Hsiao-Chi Tsai - Wearable Textile Art

Hsiao-Chi Tsai - Wearable Textile ArtHsiao-Chi Tsai - Wearable Textile Art

Combining fiber art, sculpture, and fashion, artist Hsiao-Chi Tsai creates beautifully designed wearable art using a variety of different textiles. He uses brightly colored fabric to construct intricate pieces that can be worn on your head and around your neck. The materials used are cut into floral-like shapes that flow organically around the person who is wearing it. A designer by nature, the artist bases these creations off his own illustrations. Because Tsai constructs his designs with such soft material, they appear comfortable despite their non-functional shape and placement. Each piece is creatively designed, utilizing asymmetrical forms and a unique color palette. Although this series, titled Wonderland, is not likely to go with anything in your closet, wearing one of Tsai’s pieces would definitely be a statement!

Creating sculptural, wearable art, this textile designer also forms brilliant installations using the same technique and style as his fashionable art pieces. Using the same textile material, Tsai builds large installations that loops, swirls, and hangs; completely transforming the spaces they are in. These pieces are much like his wearable art, using some of the same elements and cut-out fabric. Each installation is an explosion in its space, with endless gushing patterns. The surge of color in Tsai’s installations can turn any sterile space into a wonderland of cascading fabric flora. Both his wearable textile art series and his installations are uniquely sculptural and are created cleverly with an unlikely material.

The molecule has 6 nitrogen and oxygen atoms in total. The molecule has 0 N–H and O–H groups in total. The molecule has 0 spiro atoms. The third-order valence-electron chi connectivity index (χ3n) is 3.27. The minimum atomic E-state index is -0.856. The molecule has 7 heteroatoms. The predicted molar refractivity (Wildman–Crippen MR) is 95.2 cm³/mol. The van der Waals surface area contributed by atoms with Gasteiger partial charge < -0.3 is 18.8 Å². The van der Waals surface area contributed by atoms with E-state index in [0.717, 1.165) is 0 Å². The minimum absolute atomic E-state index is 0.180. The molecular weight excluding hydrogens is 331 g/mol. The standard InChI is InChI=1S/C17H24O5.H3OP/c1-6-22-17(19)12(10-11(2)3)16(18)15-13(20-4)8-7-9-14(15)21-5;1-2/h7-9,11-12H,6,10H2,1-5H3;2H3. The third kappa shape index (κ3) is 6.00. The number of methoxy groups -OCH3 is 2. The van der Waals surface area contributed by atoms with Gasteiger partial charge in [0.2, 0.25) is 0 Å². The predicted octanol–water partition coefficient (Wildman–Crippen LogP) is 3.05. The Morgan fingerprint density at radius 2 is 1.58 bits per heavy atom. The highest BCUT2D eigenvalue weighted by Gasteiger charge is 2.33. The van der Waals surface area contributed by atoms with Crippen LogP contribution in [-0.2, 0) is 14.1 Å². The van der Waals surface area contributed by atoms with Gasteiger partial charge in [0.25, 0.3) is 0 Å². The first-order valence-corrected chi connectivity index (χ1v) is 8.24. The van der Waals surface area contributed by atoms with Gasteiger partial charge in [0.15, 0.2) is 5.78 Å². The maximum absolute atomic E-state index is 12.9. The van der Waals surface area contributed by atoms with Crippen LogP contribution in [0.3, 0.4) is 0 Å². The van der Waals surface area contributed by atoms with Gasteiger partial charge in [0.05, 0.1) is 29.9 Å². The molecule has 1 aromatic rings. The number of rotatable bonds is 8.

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Martin Roller Constructs Clever Mash-Ups Of Everyday Objects Found In The Streets

Martin Roller - Digital Photograph of Found ObjectsMartin Roller - Digital Photograph of Found ObjectsMartin Roller - Digital Photograph of Found Objects

German artist Martin Roller constructs assemblages of objects in hilarious and astonishing ways in his body of work. Taking found object from the streets of Berlin, he photographs interesting mash-ups of everyday objects and remnants of trash, transforming their original function. Setting the scene similar to commercial photography, each newly created object looks as if it is on display in an ad, waiting to be bought. Who knows, maybe Roller’s banana shoes will be the next big thing, although they are not exactly wearable. This colorful and clever series is both aesthetically appealing, with its perfect color blocking, and intriguing, as each item is not altered digitally.